UK - New Food Information to Consumers’ (FIC) regulations are now in force, as of 13 December.
They cover provision of mandatory information regarding:
- Origin on unprocessed fresh, chilled and frozen meat of swine, sheep, goats and poultry;
- And how Allergen or Nutritional information should be provided and when display of this information will become mandatory.
The act is all about how food information should be communicated to the consumer and protection against misleading labelling. Some parts of the existing labelling regulations (1996 Food Labelling Act) have been amended to include any new requirements of the FIC.
While the act comes into force on 13th December 2014, some parts of it will not be mandatory immediately.
From 2016, the FIC makes it mandatory to provide nutrition information on the back of pack, whereas previously, nutrition information was provided on a voluntary basis unless a nutrition claim was made.
Companies who already provide nutrition information will be required to comply with the new FIC rules for nutrition labelling by 13 December 2014, whereas companies who currently do not provide nutrition labelling will have until 13 December 2016 to put the required measures in.
The FIC details the nutrients required to be shown on pack and the order these should be presented in, that is energy (both in kJ and kcals) and the amounts of fat, saturates, carbohydrates, sugars, protein and salt.
Nutrition information has to be given per 100g/ml and can additionally be given per portion or per consumption unit and as per cent RI (formerly known as GDAs) for which there are now EU values.
Information on other nutrients can also be provided on a voluntary basis, as long as they are listed within the Regulation.
Country of Origin Labelling - Unprocessed Meat
From April 2015, it will be a mandatory requirement to state the country of origin or place of provenance for unprocessed fresh, chilled and frozen meat of swine, sheep, goats and poultry. It will be a mandatory requirement to state, on the label, in which country (or countries) an animal was reared and slaughtered.
The rearing periods differ by species and are defined as follows:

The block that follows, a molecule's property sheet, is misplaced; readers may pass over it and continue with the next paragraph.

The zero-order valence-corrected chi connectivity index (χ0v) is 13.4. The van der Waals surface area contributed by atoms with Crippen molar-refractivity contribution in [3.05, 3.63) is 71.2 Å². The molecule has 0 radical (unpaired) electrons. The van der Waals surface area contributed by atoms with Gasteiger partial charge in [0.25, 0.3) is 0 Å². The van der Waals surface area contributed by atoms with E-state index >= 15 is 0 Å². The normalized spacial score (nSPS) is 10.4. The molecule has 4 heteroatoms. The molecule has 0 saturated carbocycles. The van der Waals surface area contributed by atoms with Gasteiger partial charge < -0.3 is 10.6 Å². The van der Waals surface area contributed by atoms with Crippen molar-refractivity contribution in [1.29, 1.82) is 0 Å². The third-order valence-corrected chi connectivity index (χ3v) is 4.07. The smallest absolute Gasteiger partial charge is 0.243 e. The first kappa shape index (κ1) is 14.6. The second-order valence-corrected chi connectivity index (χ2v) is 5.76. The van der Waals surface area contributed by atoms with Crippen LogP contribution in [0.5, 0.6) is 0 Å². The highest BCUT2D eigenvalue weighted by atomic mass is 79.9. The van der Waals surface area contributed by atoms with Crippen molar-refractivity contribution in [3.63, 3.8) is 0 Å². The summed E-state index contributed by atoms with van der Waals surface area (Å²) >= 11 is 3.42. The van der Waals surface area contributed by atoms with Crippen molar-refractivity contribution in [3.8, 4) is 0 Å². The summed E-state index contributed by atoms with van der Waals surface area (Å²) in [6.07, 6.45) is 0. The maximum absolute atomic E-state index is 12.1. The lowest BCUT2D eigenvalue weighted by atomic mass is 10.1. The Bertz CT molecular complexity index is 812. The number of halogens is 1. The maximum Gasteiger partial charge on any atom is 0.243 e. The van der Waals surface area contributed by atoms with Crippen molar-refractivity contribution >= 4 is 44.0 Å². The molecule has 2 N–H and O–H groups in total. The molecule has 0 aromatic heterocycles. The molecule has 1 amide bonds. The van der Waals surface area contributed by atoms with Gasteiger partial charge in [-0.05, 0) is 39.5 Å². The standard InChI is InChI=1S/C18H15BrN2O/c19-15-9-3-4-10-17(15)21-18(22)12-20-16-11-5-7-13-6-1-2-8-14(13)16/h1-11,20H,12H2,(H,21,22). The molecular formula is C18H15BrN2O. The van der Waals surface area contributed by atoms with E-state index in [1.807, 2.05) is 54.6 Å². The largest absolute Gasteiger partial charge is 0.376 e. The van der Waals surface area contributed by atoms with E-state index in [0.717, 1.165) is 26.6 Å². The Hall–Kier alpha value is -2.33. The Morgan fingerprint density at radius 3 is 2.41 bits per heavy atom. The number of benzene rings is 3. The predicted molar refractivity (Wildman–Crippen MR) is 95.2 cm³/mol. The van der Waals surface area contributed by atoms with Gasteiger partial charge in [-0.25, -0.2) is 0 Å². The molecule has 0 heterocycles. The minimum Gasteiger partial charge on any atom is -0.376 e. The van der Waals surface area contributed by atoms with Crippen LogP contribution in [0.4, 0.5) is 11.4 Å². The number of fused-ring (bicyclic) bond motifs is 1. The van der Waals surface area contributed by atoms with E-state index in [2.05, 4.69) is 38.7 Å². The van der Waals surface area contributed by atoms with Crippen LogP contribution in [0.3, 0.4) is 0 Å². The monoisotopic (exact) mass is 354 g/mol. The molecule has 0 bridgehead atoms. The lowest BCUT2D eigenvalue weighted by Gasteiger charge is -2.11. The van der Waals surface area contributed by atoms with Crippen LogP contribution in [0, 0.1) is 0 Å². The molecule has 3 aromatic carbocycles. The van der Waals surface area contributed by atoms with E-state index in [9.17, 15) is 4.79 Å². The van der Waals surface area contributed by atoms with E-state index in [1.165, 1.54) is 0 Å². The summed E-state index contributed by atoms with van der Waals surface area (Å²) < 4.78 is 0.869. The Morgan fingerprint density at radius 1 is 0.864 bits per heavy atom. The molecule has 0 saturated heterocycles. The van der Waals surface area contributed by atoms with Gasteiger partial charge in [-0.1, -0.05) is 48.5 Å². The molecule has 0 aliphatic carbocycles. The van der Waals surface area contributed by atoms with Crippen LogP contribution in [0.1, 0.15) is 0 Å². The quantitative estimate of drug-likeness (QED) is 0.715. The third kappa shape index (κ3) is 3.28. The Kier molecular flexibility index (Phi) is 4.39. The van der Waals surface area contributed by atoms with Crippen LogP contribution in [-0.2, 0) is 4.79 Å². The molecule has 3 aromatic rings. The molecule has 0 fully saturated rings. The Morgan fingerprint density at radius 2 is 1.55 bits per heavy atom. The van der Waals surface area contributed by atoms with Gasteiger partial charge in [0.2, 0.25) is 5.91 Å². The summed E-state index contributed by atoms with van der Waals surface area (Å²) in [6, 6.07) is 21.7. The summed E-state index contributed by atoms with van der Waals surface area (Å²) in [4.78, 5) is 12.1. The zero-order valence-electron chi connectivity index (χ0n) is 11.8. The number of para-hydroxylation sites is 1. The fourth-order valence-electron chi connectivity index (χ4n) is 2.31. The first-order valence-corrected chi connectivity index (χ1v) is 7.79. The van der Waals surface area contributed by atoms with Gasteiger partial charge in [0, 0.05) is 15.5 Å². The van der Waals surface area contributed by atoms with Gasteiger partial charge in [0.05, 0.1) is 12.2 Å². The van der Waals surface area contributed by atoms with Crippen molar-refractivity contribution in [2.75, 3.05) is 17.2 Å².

- in case where the animal is slaughtered is older than six months, the last rearing period of at least four months or,
- in case the animal is slaughtered younger than six months, and with a live weight of at least 80 kgs., the rearing period after the animal has reached a live weight of 30 kilograms, but
- in case the animal is slaughtered younger than six months, the whole rearing period if the animal is slaughtered with a live weight of less than 80 kilograms,
Sheep and goats :
The last rearing period of at least six months or the whole rearing period in case the animal is slaughtered younger than six months.
The last rearing period of at least one month or the whole rearing period after being placed for fattening in case the animal is slaughtered younger than one month;
- If the term Origin is to be used, then all three stages of production, i.e. born, reared and slaughtered must be within one country
- The use of other more visible marketing terms such as 'British', or flags for example will be voluntary
By 13 December 2014, where and how allergen labelling appears on a label will change. This is most likely to affect products that have been further processed in some way, like pies, breads and ice-cream.
The main changes relate to where the advice is given. Information is currently provided in separate allergen boxes, or separate from the ingredient list. From December 2014 the allergens should be located in the main ingredient list, but additionally, highlighted in bold.
There are exemptions from Allergen labelling, some of these include,
- Unprocessed products that comprise a single ingredient or category of ingredients;
- Processed products which the only processing they have been subjected to is maturing and that comprise a single ingredient or category of ingredients;
- Food in packaging or containers the largest surface of which has an area of less than 25cm2;
- Food, including handcrafted food, directly supplied by the manufacturer of small quantities of products to the final consumer or to local retail establishments directly supplying the final consumer.
- When food is sold loose, i.e. at a counter, and is not wrapped, the FSA have published guidance that details the steps that are to be followed.
General Exceptions to FIC
There are some exemptions, where food is offered for sale to the final consumer, and is not pre packed, or where food is packed on the sales premises, while still mandatory to stipulate allergen information, it will not be a mandatory requirement to offer origin or nutritional information.
However, if this information is offered voluntarily, then FIC regulations must be adhered to.
So for example a butcher at their premises or producer selling poultry meat from the farm gate who voluntarily offers origin or nutritional information will, from 13 December 2014 have to provide that information according to the new FIC requirements.
The Food and Drink Federation (FDF) and The British Retail Consortium (BRC) have published guidance for those who retail food, and requirements for the new regulations.
TheCattleSite News Desk
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